Stress is inherent in outdoor trips and activities. People can often adapt to mild stress and return to their baseline relatively quickly; however, chronic, moderate, or severe stress may overwhelm an individual’s coping mechanisms and result in a mental health problem. S/Sx include increasing inability to cope with the challenges of the trip, activity, or group. The graphic below depicts the different levels of distress and their associated evacuation levels with respect to a mental health even
To help avoid a mental health crisis on expeditions or trips, it is critical to identify and evaluate an individual’s distress early. Check in with the group or individuals daily or after potentially stressful events as part of the expedition culture and stress management. Consider using colors as a tool to help group members self-identify their current stress level.
Green = no distress
Yellow = distressed and actively compensating or coping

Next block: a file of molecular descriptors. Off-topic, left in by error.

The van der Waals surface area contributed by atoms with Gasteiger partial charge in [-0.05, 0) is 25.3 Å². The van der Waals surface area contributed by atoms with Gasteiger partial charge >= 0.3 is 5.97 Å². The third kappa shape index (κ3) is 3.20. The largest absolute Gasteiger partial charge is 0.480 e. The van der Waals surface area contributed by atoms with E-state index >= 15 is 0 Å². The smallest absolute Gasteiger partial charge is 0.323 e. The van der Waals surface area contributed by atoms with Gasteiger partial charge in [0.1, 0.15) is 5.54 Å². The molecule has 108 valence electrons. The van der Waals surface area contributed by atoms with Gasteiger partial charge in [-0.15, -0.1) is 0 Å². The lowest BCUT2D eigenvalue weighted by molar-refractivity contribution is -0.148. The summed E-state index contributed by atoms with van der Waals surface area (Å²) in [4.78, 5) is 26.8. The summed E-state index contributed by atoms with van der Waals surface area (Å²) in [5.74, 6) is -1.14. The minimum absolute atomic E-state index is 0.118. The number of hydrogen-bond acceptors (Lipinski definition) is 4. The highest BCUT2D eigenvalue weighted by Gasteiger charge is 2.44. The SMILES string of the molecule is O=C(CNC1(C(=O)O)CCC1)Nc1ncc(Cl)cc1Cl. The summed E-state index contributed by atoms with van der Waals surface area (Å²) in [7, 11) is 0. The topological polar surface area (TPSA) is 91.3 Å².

Orange = overwhelmed having difficulty compensating or coping
Red = severely overwhelmed and no longer compensating or coping
People who self-identify as distressed, overwhelmed, or severely overwhelmed need support and should be encouraged to seek out and speak with staff or the trip leaders privately. Similarly, if staff or trip leaders observe behaviors that indicate a participant may be in distress or crisis, they should speak privately with the individual. Depending on the participant’s story and presenting S/Sx, they may elect to support them in the field or begin an evacuation.
S/Sx of Potential Behavioral & Psychological Distress
Participants who are in distress but actively compensating (yellow) may remain in the field if supported and their daily functioning monitored. Support participants by:
If any of the following conditions are met, the participant should be evacuated and seen by a mental health professional; closely monitor them during evacuation.
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